Do you really believe in grace? Here’s a Simple Test

There is but a single question:

If a believer commits suicide, will that person be “saved”—i.e., be accepted into God’s eternal city?

Those who answer an easy Yes clearly believe in grace. The biblically correct answer to our little quiz is, “Of course this believer is covered by the grace of Jesus! Of course this person will enter into eternal life!”

Those who answer No, or who hesitate in tongue-tied “Buts” and “Howevers” and “Ifs” and Maybes,” clearly do not genuinely accept grace. Rather, deep down in their hearts, they still believe that somehow we are granted eternal life on the basis of what we do. Or, in religiousspeak, our “works.”

We have had nearly identical discussions about this matter with a number of people. The typical argument: “But we’re dealing with someone here whose very last act on earth was to commit murder!” and, “It was a conscious act, with clear intention to commit an egregious sin!” and so on. Unambiguously, these people believe that someone who commits suicide will be kept outside God’s eternal kingdom because of something that person did. Which is a renunciation of the entire concept of salvation by grace. A major factor in this kind of theology centers on the sinful deed’s being the person’s very last act as well as its being an egregious act (dealing death).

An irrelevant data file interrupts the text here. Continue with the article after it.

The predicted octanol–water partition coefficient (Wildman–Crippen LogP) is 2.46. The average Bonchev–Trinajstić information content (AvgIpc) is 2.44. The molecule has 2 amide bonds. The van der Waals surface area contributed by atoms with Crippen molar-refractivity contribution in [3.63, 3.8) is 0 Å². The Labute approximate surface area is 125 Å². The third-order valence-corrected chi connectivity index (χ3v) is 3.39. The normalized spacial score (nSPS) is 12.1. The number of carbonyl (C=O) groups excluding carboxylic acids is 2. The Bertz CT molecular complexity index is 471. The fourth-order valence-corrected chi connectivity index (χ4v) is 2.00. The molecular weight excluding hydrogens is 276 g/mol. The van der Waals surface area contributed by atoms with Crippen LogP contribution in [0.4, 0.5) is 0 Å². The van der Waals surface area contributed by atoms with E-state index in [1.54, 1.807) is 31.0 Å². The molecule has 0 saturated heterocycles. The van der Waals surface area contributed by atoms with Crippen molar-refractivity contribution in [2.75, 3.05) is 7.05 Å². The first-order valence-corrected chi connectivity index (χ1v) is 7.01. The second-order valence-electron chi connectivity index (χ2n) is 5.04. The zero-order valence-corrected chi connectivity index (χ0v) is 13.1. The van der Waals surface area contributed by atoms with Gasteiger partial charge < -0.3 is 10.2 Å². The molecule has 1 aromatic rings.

There no doubt have been millions of believers through the centuries whose very last act or last words or last thoughts were not godly, were contrary to God’s heart. Consider your life and ours: Do we all not switch back and forth throughout the day with thoughts and actions that are sometimes of God, sometimes selfish? [Each of us, i.e., B&E, feels that sometimes we can flip back and forth every few seconds.] The question for legalists seems to be which religious “mode” we’re in. Does our eternal salvation then depend on a flip of the coin—which “mode” we’re in (godly or fleshly) at the instant we die? That would be bad news indeed!